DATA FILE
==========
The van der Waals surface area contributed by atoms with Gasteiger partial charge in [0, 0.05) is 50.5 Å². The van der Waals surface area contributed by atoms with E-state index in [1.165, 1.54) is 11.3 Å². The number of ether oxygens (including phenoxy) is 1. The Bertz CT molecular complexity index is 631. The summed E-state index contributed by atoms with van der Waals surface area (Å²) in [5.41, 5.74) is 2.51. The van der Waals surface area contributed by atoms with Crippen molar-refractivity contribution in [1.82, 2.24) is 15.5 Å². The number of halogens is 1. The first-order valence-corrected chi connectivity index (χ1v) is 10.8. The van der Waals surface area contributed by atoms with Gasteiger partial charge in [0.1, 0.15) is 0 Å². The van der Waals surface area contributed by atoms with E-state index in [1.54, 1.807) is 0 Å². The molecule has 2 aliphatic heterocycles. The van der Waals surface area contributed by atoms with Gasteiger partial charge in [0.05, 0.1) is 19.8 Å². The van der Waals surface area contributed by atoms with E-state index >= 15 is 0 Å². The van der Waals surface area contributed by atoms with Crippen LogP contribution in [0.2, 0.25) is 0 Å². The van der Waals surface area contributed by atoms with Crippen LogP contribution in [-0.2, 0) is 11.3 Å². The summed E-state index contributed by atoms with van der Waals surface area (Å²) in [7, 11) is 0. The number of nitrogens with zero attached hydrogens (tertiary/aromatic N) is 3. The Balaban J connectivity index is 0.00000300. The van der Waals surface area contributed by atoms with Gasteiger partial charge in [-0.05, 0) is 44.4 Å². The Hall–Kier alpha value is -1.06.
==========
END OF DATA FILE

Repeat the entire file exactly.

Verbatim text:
The van der Waals surface area contributed by atoms with Gasteiger partial charge in [0, 0.05) is 50.5 Å². The van der Waals surface area contributed by atoms with E-state index in [1.165, 1.54) is 11.3 Å². The number of ether oxygens (including phenoxy) is 1. The Bertz CT molecular complexity index is 631. The summed E-state index contributed by atoms with van der Waals surface area (Å²) in [5.41, 5.74) is 2.51. The van der Waals surface area contributed by atoms with Crippen molar-refractivity contribution in [1.82, 2.24) is 15.5 Å². The number of halogens is 1. The first-order valence-corrected chi connectivity index (χ1v) is 10.8. The van der Waals surface area contributed by atoms with Gasteiger partial charge in [0.1, 0.15) is 0 Å². The van der Waals surface area contributed by atoms with E-state index in [1.54, 1.807) is 0 Å². The molecule has 2 aliphatic heterocycles. The van der Waals surface area contributed by atoms with Gasteiger partial charge in [0.05, 0.1) is 19.8 Å². The van der Waals surface area contributed by atoms with E-state index >= 15 is 0 Å². The van der Waals surface area contributed by atoms with Crippen LogP contribution in [0.2, 0.25) is 0 Å². The van der Waals surface area contributed by atoms with Crippen LogP contribution in [-0.2, 0) is 11.3 Å². The summed E-state index contributed by atoms with van der Waals surface area (Å²) in [7, 11) is 0. The number of nitrogens with zero attached hydrogens (tertiary/aromatic N) is 3. The Balaban J connectivity index is 0.00000300. The van der Waals surface area contributed by atoms with Gasteiger partial charge in [-0.05, 0) is 44.4 Å². The Hall–Kier alpha value is -1.06.